Fact: Reading makes summer feel longer.
Midsummer anxiety is real. You know that feeling that starts happening now that it’s AUGUST; you can feel the season slip away and how your summer to-do list remains un-checked offIt happens with every minute you spend on your laptop at work or wasting away hours on a Netflix binge because it’s just too hot out. But then there are the books—all the books on our summer reading list—just waiting to be read, begging us to turn off the Netflix. And lucky for us reading goes hand-in-hand with enjoyable things that feel like we’re really *doing summer right* like: laying at the beach all.day. long, going to park just to sit under a tree, visiting that neighborhood restaurant for a solo glass of wine, or nursing a $7 latte at the coffee shop—these are the kind of things that you do while reading. And so, in the second installment of The Coveteur Book Club, we have even more reccos to add to your list. Just pick one of the above locales and get reading.
P.S. Send us your book recommendations on Snap, Instagram or Twitter, #CoveteurBookClub
“Comedian Jessi Klein’s candid storytelling of her life from tomboy to current married life, told in her hilarious tone, is what I’ve been reading every single morning on my commute to work and every night before bed. It’s the kind of feel-good book that makes you laugh and that’s exactly what I need on Wednesday mornings. Amy Schumer described the book as ‘like having a glass of wine with the best friend you wish you had,’ which is actually the most spot on description."
— Alicia Cesaro
"This is not a beach read. I repeat: this is not a beach read. One of Us is a harrowing piece of nonfiction that reads like a novel about the bombing and massacre by Anders Breivik of more than 70 children at a summer camp in Norway that was carried out by one man in 2011, and his trial that followed. It is fascinating in a completely horrific way. Even more frightening: since Breivik was motativated by irrational and radicalized anti-Muslim sentiment, it feels scarily relevant." — Emily Ramshaw
“This summer, I’ve been really into re-reading old favorite books. I’m a big fan of Jonathan Franzen’s writing (his politics and personal beliefs, not so much), and I forgot how much I love this book. All of his novels are depressing in a delightful ‘wallow-in-your-misery’ way, but in the end, they’re surprisingly uplifting. I loved re-visiting this book—you don’t necessarily fall in love with his characters, but you definitely end up feeling like you know them.” — Laurel Pantin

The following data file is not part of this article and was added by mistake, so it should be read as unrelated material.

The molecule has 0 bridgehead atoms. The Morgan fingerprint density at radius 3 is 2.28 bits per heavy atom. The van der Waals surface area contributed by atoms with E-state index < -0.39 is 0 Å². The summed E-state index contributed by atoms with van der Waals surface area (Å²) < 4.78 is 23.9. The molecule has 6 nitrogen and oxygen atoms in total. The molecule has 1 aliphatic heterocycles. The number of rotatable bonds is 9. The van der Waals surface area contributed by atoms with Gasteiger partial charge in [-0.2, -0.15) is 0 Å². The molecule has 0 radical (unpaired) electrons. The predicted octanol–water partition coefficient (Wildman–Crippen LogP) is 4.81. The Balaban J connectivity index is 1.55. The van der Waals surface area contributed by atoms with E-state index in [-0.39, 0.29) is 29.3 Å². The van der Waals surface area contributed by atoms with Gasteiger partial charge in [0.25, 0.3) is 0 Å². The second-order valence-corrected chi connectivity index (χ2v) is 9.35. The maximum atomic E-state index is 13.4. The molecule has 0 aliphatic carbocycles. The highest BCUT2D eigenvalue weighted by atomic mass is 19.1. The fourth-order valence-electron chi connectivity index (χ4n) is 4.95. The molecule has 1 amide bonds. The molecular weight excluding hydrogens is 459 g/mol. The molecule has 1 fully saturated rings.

“The title of this book alone gives you a pretty good idea of what the hell is going on in my head ATM. As I get older, I'm realizing just how crucial it is to look out for number one and to fill your time only with people (and things) that make you smile so big your cheeks hurt. Warning: it ain't easy. So if you're trying to figure out where the hell to start, I suggest reading this gem of a book. You won't be mad you did, I promise.”
— Jodi Taylor
Barkskins: A Novel by Annie Proulx
“I’m headed on vacation next week and to prepare I am downloading books on books on books. I just finished reading one of last month’s Cov Book Club recommendations, A Little Life, which was incredibly sad. I immediately had to follow with a much lighter beach romance novel to balance out the sadness. Barkskins by Annie Proulx (the same author as Brokeback Mountain) has all the elements for a perfect summer read: based in France, historical, and thriller—which is weird because that is exactly like the book I picked last month. Completely unintentional, but clearly I have a type!”
— Andee Olson
Lullabies for Little Criminals by Heather O’Niell
“I have a little confession: I don’t read as often or as much as I would hope to. But a friend who knows me very, very well, recommended this read. I gravitate towards crime dramas in movies and Netflix, so by the title alone it’s right up my alley. According to her (and I’ll just have to wait to find out for myself as I get further into this book), it’s ‘heavy on drugs, sex, and the seedy side of adulthood.’ Just my thing.” — Noah Lehava